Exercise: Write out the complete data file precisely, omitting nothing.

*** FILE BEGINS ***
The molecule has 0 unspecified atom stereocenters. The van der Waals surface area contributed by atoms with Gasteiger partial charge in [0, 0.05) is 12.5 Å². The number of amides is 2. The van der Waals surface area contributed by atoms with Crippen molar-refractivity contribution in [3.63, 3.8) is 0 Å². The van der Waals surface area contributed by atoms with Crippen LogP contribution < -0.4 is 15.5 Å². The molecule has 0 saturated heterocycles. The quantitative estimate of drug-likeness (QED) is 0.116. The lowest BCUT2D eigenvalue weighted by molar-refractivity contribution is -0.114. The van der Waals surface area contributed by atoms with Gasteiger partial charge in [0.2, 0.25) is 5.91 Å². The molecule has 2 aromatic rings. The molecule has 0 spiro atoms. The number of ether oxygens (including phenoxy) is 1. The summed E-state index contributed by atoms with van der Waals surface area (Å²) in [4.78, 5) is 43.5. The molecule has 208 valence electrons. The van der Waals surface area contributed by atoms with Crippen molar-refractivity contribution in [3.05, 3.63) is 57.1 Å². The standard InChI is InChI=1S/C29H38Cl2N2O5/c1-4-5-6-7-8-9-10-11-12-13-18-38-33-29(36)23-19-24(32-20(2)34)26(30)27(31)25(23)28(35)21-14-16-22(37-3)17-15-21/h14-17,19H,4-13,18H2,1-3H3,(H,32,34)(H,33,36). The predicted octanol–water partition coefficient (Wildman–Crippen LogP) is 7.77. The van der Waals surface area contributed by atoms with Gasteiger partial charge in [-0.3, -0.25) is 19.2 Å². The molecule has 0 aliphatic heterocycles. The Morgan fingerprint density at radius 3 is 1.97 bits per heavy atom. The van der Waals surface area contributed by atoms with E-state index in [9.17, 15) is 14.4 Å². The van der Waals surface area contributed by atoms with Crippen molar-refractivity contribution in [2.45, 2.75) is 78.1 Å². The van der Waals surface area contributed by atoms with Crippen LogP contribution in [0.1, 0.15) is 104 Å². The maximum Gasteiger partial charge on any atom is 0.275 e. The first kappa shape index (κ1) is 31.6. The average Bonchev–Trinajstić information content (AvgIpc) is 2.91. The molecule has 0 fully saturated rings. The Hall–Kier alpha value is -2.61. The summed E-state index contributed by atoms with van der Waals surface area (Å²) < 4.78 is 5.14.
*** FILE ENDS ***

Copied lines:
The molecule has 0 unspecified atom stereocenters. The van der Waals surface area contributed by atoms with Gasteiger partial charge in [0, 0.05) is 12.5 Å². The number of amides is 2. The van der Waals surface area contributed by atoms with Crippen molar-refractivity contribution in [3.63, 3.8) is 0 Å². The van der Waals surface area contributed by atoms with Crippen LogP contribution < -0.4 is 15.5 Å². The molecule has 0 saturated heterocycles. The quantitative estimate of drug-likeness (QED) is 0.116. The lowest BCUT2D eigenvalue weighted by molar-refractivity contribution is -0.114. The van der Waals surface area contributed by atoms with Gasteiger partial charge in [0.2, 0.25) is 5.91 Å². The molecule has 2 aromatic rings. The molecule has 0 spiro atoms. The number of ether oxygens (including phenoxy) is 1. The summed E-state index contributed by atoms with van der Waals surface area (Å²) in [4.78, 5) is 43.5. The molecule has 208 valence electrons. The van der Waals surface area contributed by atoms with Crippen molar-refractivity contribution in [3.05, 3.63) is 57.1 Å². The standard InChI is InChI=1S/C29H38Cl2N2O5/c1-4-5-6-7-8-9-10-11-12-13-18-38-33-29(36)23-19-24(32-20(2)34)26(30)27(31)25(23)28(35)21-14-16-22(37-3)17-15-21/h14-17,19H,4-13,18H2,1-3H3,(H,32,34)(H,33,36). The predicted octanol–water partition coefficient (Wildman–Crippen LogP) is 7.77. The van der Waals surface area contributed by atoms with Gasteiger partial charge in [-0.3, -0.25) is 19.2 Å². The molecule has 0 aliphatic heterocycles. The Morgan fingerprint density at radius 3 is 1.97 bits per heavy atom. The van der Waals surface area contributed by atoms with E-state index in [9.17, 15) is 14.4 Å². The van der Waals surface area contributed by atoms with Crippen molar-refractivity contribution in [2.45, 2.75) is 78.1 Å². The van der Waals surface area contributed by atoms with Crippen LogP contribution in [0.1, 0.15) is 104 Å². The maximum Gasteiger partial charge on any atom is 0.275 e. The first kappa shape index (κ1) is 31.6. The average Bonchev–Trinajstić information content (AvgIpc) is 2.91. The molecule has 0 fully saturated rings. The Hall–Kier alpha value is -2.61. The summed E-state index contributed by atoms with van der Waals surface area (Å²) < 4.78 is 5.14.